I want you to think about something.
When was the last time you felt really “happy”? I mean, really happy? Where were you? Who were you with? What were you doing? Why did you feel so happy?
Most likely it wasn’t from something you wore, bought or owned. Chances are it probably involved an experience, accomplishment, or moment with someone you really cared about.
Now think about something else.
Open your closet. Look at everything you have in your room and in your house. All the stuff, the furniture, the appliances, electronics, and clothing. How often do we fool ourselves to think our happiness is based on that crap. Would you believe me if I told you that you don’t need a majority of those things to be truly happy?
If you really think about it, we really don’t need that much to get by. Regardless of this reality, many of us still have an excess of possessions that we don’t even really need but think we do.
“The things you own end up owning you. It’s only after you lose everything that you’re free to do anything.” Chuck Palahniuk, Fight Club
We are led to believe that material things are the key to happiness. Television, billboards, movies, and media are always trying to get us to believe we have problems we don’t have to buy things we really don’t need. We become the perfect consumer fueling are positive emotions by spending our money on stuff that is basically just that …..stuff.
Most of us aren’t even conscious of this self-denial. We run on autopilot and accept that job we don’t really like that pays a lot to make money to buy those things we don’t really even need.
Perhaps, you did really like that new shirt you got. I am sure that temporary endorphin rush felt good from putting it on, and showing it off to your coworkers on Monday.
Then come Thursday, the new gets old. The high is gone, the clock resets and we do it all over again. A vicious cycle of disappointment. You buy another shirt to be new then old and another and then another. Rinse and repeat with your pants, shoes, car, house and then question why you have to have that high paying job, work that overtime and wonder whether or not you really even need the money.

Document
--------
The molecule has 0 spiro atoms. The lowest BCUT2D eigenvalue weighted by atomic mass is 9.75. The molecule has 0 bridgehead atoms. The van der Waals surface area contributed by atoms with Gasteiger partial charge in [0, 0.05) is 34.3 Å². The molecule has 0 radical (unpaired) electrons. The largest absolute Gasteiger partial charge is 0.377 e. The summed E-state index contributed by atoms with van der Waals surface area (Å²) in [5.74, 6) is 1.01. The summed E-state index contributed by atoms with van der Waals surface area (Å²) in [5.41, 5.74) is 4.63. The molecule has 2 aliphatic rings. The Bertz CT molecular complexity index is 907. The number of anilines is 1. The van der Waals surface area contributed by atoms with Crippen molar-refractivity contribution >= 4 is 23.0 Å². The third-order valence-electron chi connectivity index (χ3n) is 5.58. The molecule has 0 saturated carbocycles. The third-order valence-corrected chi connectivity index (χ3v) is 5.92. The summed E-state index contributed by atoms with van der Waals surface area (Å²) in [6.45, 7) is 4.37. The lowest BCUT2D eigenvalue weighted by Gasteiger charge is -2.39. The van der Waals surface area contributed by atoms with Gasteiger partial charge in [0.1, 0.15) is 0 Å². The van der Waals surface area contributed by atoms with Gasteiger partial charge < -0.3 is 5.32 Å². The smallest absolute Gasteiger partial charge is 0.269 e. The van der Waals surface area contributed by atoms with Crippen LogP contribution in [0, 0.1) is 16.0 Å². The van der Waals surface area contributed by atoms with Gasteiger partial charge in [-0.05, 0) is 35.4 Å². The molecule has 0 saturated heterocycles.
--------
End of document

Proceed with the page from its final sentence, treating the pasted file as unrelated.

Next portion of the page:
But unlike money which we can always earn, we tend to forget that what we are actually wasting is time.
The truth is once we realize that we don’t need much to be happy, that’s when we break away from the cycle and let ourselves be free. Instead of collecting or hoarding material things that don’t really give our lives meaning, we should spend our resources, money and time, on experiences. Spend money on a new hobby or sport or learning a new skill. Growing even the most basic of levels gives a feeling of self-fulfillment that fuels happiness and spurs you to keep improving. The important thing is the experience.
The best thing about experiences is how you can share them with people. Finding something you love to do and sharing it with someone you care really does create those meaningful moments of real happiness.
Life is short. Nobody has ever laid in their deathbed regretting that they didn’t spend more time in the office to buy more shirts. When you look back on your life, you’ll wish you had done more, learned more, seen more, loved more, been more, experienced more. Took more risks, moved towards fear and started living your life aligned with your own desires .
But it’s not too late. I’m not saying quit your job and be a hippie. I’m just saying think about what is really important to you. Take a break. Practice Poverty. Think about if what you think you need is actually what you need. Don’t compare your life with others. Find what moves you and never let go of it.
So let’s go back to the beginning. When was the last time you felt really “happy”? I mean, really happy? Where were you? Who were you with? What were you doing? Why did you feel so happy? Those are your values. Now start living your life by them.